Friday, July 21, 2017

Review: The Address

The Address
by Fiona Davis

Why did you choose this book? The synopsis was intriguing and so was the cover
When did you read this book? Jul 2017
Who should read this book? Readers of historical fiction; particularly those who love novels set in NYC
Source: Penguin First To Read
Here is a synopsis of The Address from Penguin First To Read
My Rating: ☆☆☆☆ -  4 Stars

Fiona Davis, author of The Dollhouse, returns with a compelling novel about the thin lines between love and loss, success and ruin, passion and madness, all hidden behind the walls of The Dakota—New York City’s most famous residence.

After a failed apprenticeship, working her way up to head housekeeper of a posh London hotel is more than Sara Smythe ever thought she’d make of herself. But when a chance encounter with Theodore Camden, one of the architects of the grand New York apartment house The Dakota, leads to a job offer, her world is suddenly awash in possibility—no mean feat for a servant in 1884. The opportunity to move to America, where a person can rise above one’s station. The opportunity to be the female manager of The Dakota, which promises to be the greatest apartment house in the world. And the opportunity to see more of Theo, who understands Sara like no one else...and is living in The Dakota with his wife and three young children.

In 1985, Bailey Camden is desperate for new opportunities. Fresh out of rehab, the former party girl and interior designer is homeless, jobless, and penniless. Two generations ago, Bailey’s grandfather was the ward of famed architect Theodore Camden. But the absence of a genetic connection means Bailey won’t see a dime of the Camden family’s substantial estate. Instead, her “cousin” Melinda—Camden’s biological great-granddaughter—will inherit almost everything. So when Melinda offers to let Bailey oversee the renovation of her lavish Dakota apartment, Bailey jumps at the chance, despite her dislike of Melinda’s vision. The renovation will take away all the character and history of the apartment Theodore Camden himself lived in...and died in, after suffering multiple stab wounds by a madwoman named Sara Smythe, a former Dakota employee who had previously spent seven months in an insane asylum on Blackwell’s Island.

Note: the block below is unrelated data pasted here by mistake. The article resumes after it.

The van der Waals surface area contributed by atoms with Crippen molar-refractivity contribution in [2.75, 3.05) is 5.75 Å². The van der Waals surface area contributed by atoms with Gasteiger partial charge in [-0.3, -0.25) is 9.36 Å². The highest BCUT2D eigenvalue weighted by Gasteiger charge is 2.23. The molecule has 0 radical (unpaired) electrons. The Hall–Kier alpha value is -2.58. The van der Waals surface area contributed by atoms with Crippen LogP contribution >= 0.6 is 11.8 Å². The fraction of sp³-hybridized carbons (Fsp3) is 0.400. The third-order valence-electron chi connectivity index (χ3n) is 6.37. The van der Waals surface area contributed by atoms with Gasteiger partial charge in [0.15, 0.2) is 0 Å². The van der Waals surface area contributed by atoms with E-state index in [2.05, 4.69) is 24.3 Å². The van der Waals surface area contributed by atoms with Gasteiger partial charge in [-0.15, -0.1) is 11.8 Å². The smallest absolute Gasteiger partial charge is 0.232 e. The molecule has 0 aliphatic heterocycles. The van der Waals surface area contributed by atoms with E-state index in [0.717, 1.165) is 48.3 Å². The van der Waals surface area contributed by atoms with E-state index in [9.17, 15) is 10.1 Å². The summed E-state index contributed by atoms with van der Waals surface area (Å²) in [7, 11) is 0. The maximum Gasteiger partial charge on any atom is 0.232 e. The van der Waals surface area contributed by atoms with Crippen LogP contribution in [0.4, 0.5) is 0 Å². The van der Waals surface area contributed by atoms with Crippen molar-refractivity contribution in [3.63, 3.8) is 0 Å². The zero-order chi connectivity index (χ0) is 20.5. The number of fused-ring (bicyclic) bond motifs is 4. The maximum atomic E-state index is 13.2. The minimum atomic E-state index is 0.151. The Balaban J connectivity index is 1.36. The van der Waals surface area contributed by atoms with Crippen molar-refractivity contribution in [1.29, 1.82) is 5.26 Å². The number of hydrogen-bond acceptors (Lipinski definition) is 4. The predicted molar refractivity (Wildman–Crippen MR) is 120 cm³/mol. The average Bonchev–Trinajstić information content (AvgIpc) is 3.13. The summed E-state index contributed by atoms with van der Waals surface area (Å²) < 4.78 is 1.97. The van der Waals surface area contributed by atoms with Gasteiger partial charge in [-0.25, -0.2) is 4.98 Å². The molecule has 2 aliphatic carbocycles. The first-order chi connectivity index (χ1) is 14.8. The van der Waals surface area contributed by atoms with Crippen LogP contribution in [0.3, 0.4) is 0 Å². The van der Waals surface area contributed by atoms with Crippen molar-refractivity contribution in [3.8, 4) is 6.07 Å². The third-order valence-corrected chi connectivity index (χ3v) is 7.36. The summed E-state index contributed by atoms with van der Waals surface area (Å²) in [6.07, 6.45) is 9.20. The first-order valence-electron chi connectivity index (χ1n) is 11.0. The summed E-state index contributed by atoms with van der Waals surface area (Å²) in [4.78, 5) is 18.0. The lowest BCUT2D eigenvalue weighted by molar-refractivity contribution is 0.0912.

One hundred years apart, Sara and Bailey are both tempted by and struggle against the golden excess of their respective ages—for Sara, the opulence of a world ruled by the Astors and Vanderbilts; for Bailey, the free-flowing drinks and cocaine in the nightclubs of New York City—and take refuge and solace in the Upper West Side’s gilded fortress. But a building with a history as rich—and often tragic—as The Dakota’s can’t hold its secrets forever, and what Bailey discovers in its basement could turn everything she thought she knew about Theodore Camden—and the woman who killed him—on its head.

With rich historical detail, nuanced characters, and gorgeous prose, Fiona Davis once again delivers a compulsively readable novel that peels back the layers of not only a famed institution, but the lives—and lies—of the beating hearts within.

My Review

I was attracted to this one because I’ve heard good things about the author’s previous work and both the cover and the synopsis pulled me in. When I had the chance to get an advance copy through the Penguin First To Read program, I grabbed it!